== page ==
Chief Evangelist: that’s a very different title for me.
I have been a journalist for my whole adult life, meaning that I was trained as a professional skeptic. Before working at InformationWeek, Baseline Magazine, and Internet World, I was a newspaper investigative reporter. When my daughter heard I was taking a job that would be “more like marketing,” her first reaction was, “That doesn’t sound like Dad at all!”
She has a point. On the other hand, I’m excited by the opportunity to engage directly in an industry I previously covered from the outside. A large part of my role will be to research practical success stories and tips on best practices to share with you. (If you would like to share your thoughts, please write me at firstname.lastname@example.org).
I may no longer be an “objective” journalist when it comes to Redbooth, but I am still a researcher and a storyteller. A big part of my job in the coming months will be to talk with as many customers as possible, find out what Redbooth is doing for their organizations, and learn what we can do to serve their needs even better. Many of those conversations will be “off the record,” in the lingo of my old job, but in my new role publishing the stories isn’t the most important thing. What’s important is recognizing success and encouraging more of it.
I have been researching and writing about business use of the web since the mid-1990s, when I was Technology Editor at Internet World Magazine. InformationWeek originally hired me to edit an online publication about social business and collaboration technologies (known at one point as The BrainYard), which served as the editorial companion to the Enterprise 2.0 conference series. I served as E2’s social business track chair, developed the E2 Social Business Leaders awards program, and eventually summed up a lot of what I learned in a book, Social Collaboration for Dummies.
Redbooth from the outside
I had written about Redbooth (under its old name, Teambox) as one of the solutions that emphasized organizing teams and getting work done over purely social collaboration. Later, I did a feature on Redbooth’s adoption in higher education, and noted the expansion of the product to include chat and videoconferencing. Because the Dummies book was about a category of products rather than any one in particular, I focused on patterns of best practices as well as pitfalls to avoid that apply to many collaboration tools. One of the emerging trends I covered was the rise of tools focused on getting work done (rather than merely talking about it), which is exactly where Redbooth fits.
Part of the point of the For Dummies series is to start from the basics, so the book begins by explaining what social networking is, why helping people form connections online is so powerful, and how the same principles can be applied to form more cohesive and effective organizations. Because social collaboration can be applied in many different ways — for corporate communication, content management, knowledge management, and team productivity — I found myself addressing chapters to the CEO, CIO, director of sales, project manager and individual worker bee, each of whom has a role to play and each of whom can learn to exploit the collaboration environment more effectively.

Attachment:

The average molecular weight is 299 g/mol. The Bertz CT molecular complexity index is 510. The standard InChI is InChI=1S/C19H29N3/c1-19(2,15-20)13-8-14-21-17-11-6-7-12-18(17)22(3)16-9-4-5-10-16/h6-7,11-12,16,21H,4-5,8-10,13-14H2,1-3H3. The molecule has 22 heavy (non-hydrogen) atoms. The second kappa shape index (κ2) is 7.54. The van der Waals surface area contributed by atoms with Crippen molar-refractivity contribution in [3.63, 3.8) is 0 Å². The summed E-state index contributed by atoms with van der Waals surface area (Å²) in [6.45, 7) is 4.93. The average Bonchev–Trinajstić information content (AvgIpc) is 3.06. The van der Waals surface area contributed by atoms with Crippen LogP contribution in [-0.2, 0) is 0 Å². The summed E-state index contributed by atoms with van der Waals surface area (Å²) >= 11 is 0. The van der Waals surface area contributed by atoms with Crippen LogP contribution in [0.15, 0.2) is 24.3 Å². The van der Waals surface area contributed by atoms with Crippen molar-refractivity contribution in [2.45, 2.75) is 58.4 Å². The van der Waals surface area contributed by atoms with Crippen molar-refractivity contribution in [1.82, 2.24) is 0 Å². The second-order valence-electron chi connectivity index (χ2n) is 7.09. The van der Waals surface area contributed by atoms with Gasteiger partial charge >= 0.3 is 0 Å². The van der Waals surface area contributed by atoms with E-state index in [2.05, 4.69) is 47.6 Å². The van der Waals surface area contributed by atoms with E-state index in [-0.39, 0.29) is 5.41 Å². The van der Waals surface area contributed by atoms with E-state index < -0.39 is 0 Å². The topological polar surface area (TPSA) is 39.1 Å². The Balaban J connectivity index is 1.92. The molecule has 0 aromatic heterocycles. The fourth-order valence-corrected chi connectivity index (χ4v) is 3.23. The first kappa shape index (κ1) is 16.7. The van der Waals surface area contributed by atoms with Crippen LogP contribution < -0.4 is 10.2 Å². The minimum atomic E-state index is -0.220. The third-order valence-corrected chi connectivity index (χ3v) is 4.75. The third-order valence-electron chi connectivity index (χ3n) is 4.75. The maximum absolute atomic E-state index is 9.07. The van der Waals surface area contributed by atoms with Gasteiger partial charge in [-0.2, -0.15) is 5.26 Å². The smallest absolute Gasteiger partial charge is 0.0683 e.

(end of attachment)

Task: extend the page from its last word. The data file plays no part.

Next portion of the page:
Some of the new collaboration environments are more “social” than others but all of them are chasing the same idea of frictionless interaction. Training is accelerated by familiarity, at least for those employees who use social networks in their personal lives. At the same time, work is different from play, and people still need to learn to be productive in an online workspace.
The truth is technology is never the whole answer in any story of success or failure. Don’t get me wrong: I’m impressed by how hard the Redbooth product team works to maximize your chances of success. But how you use the product is equally important. No organization becomes more productive, collaborative, or networked just by licensing a software product or signing up for a cloud service. Regardless of your choice, leaders still have to lead and teams still have to execute the work.
That is why the members of Redbooth’s customer success team, who I had the pleasure to meet recently, are an important part of our efforts to learn what makes customers successful with the product so we can make more customers more successful (and more likely to remain customers for the long term). One recurring theme is that the success stories tend to include a leader who decides to put the software to work on a practical project where use of the tool is not optional but central to the way work will be done. That first project may be a pilot project, but it’s something real that proves the value and paves the way for expanded use. In contrast, the organizations that merely dabble with collaboration in Redbooth or make it available to the organization without guidance on how it should be used – well, they face longer odds.
This is consistent with what I learned during the research for my book: that you can sabotage yourself with a pilot project that is too tentative. For team members to see the practical value of Redbooth requires applying it to real, practical work that needs to get done.
We want more customers to follow the most productive patterns because making you more productive is our whole mission. We know that if we can help make you and your team dramatically more productive, you will be the best evangelists of all.
Photo: David F. Carr speaks about Social Collaboration for Dummies at BPM Conference Portugal 2014.
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